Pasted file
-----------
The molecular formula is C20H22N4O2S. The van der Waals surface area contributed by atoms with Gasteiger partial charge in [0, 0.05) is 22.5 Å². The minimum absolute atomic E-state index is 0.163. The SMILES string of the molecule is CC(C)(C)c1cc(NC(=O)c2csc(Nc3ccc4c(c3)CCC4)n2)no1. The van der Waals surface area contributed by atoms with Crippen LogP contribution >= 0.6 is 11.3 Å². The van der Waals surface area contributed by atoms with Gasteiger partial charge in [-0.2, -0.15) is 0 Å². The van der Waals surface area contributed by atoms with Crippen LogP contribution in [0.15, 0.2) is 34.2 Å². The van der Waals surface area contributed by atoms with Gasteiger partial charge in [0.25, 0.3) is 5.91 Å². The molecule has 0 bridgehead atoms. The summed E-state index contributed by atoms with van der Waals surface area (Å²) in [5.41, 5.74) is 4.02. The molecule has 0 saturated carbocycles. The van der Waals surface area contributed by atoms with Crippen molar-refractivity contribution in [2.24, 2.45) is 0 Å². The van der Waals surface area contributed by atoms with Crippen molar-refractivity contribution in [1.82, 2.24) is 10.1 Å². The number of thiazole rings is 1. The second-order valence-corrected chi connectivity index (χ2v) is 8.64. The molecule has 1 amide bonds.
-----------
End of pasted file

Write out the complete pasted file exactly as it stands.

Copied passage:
The molecular formula is C20H22N4O2S. The van der Waals surface area contributed by atoms with Gasteiger partial charge in [0, 0.05) is 22.5 Å². The minimum absolute atomic E-state index is 0.163. The SMILES string of the molecule is CC(C)(C)c1cc(NC(=O)c2csc(Nc3ccc4c(c3)CCC4)n2)no1. The van der Waals surface area contributed by atoms with Crippen LogP contribution >= 0.6 is 11.3 Å². The van der Waals surface area contributed by atoms with Gasteiger partial charge in [-0.2, -0.15) is 0 Å². The van der Waals surface area contributed by atoms with Crippen LogP contribution in [0.15, 0.2) is 34.2 Å². The van der Waals surface area contributed by atoms with Gasteiger partial charge in [0.25, 0.3) is 5.91 Å². The molecule has 0 bridgehead atoms. The summed E-state index contributed by atoms with van der Waals surface area (Å²) in [5.41, 5.74) is 4.02. The molecule has 0 saturated carbocycles. The van der Waals surface area contributed by atoms with Crippen molar-refractivity contribution in [2.24, 2.45) is 0 Å². The van der Waals surface area contributed by atoms with Crippen molar-refractivity contribution in [1.82, 2.24) is 10.1 Å². The number of thiazole rings is 1. The second-order valence-corrected chi connectivity index (χ2v) is 8.64. The molecule has 1 amide bonds.